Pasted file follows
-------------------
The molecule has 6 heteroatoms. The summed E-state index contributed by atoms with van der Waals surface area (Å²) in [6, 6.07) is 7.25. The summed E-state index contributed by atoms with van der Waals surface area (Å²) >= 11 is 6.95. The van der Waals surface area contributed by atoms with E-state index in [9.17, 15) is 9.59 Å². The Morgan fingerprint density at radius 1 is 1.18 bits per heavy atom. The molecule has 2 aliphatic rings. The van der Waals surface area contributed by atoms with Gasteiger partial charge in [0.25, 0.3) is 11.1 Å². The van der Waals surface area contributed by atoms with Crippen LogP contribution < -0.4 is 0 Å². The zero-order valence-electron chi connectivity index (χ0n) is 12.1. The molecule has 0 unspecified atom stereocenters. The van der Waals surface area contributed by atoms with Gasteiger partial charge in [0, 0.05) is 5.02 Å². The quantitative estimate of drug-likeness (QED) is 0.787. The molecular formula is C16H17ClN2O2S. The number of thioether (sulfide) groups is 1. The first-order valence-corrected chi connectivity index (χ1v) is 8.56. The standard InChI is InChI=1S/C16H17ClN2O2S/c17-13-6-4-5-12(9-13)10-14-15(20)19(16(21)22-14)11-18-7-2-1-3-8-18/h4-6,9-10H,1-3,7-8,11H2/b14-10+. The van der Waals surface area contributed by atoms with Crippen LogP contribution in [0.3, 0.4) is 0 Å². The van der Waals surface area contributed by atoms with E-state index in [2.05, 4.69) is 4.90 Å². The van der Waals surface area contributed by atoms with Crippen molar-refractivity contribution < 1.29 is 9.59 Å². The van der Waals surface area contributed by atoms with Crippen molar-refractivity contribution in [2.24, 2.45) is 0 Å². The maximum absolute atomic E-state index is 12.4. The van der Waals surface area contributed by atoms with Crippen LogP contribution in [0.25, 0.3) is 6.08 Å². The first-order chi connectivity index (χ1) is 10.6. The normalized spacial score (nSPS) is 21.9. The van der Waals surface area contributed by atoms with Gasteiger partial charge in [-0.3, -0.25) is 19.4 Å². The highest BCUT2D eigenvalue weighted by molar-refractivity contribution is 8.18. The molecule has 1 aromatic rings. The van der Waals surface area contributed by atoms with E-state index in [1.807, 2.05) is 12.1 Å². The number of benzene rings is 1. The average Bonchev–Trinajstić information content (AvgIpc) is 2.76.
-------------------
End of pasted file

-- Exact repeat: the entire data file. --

The molecule has 6 heteroatoms. The summed E-state index contributed by atoms with van der Waals surface area (Å²) in [6, 6.07) is 7.25. The summed E-state index contributed by atoms with van der Waals surface area (Å²) >= 11 is 6.95. The van der Waals surface area contributed by atoms with E-state index in [9.17, 15) is 9.59 Å². The Morgan fingerprint density at radius 1 is 1.18 bits per heavy atom. The molecule has 2 aliphatic rings. The van der Waals surface area contributed by atoms with Gasteiger partial charge in [0.25, 0.3) is 11.1 Å². The van der Waals surface area contributed by atoms with Crippen LogP contribution < -0.4 is 0 Å². The zero-order valence-electron chi connectivity index (χ0n) is 12.1. The molecule has 0 unspecified atom stereocenters. The van der Waals surface area contributed by atoms with Gasteiger partial charge in [0, 0.05) is 5.02 Å². The quantitative estimate of drug-likeness (QED) is 0.787. The molecular formula is C16H17ClN2O2S. The number of thioether (sulfide) groups is 1. The first-order valence-corrected chi connectivity index (χ1v) is 8.56. The standard InChI is InChI=1S/C16H17ClN2O2S/c17-13-6-4-5-12(9-13)10-14-15(20)19(16(21)22-14)11-18-7-2-1-3-8-18/h4-6,9-10H,1-3,7-8,11H2/b14-10+. The van der Waals surface area contributed by atoms with Crippen LogP contribution in [0.3, 0.4) is 0 Å². The van der Waals surface area contributed by atoms with E-state index in [2.05, 4.69) is 4.90 Å². The van der Waals surface area contributed by atoms with Crippen molar-refractivity contribution < 1.29 is 9.59 Å². The van der Waals surface area contributed by atoms with Crippen molar-refractivity contribution in [2.24, 2.45) is 0 Å². The maximum absolute atomic E-state index is 12.4. The van der Waals surface area contributed by atoms with Crippen LogP contribution in [0.25, 0.3) is 6.08 Å². The first-order chi connectivity index (χ1) is 10.6. The normalized spacial score (nSPS) is 21.9. The van der Waals surface area contributed by atoms with Gasteiger partial charge in [-0.3, -0.25) is 19.4 Å². The highest BCUT2D eigenvalue weighted by molar-refractivity contribution is 8.18. The molecule has 1 aromatic rings. The van der Waals surface area contributed by atoms with E-state index in [1.807, 2.05) is 12.1 Å². The number of benzene rings is 1. The average Bonchev–Trinajstić information content (AvgIpc) is 2.76.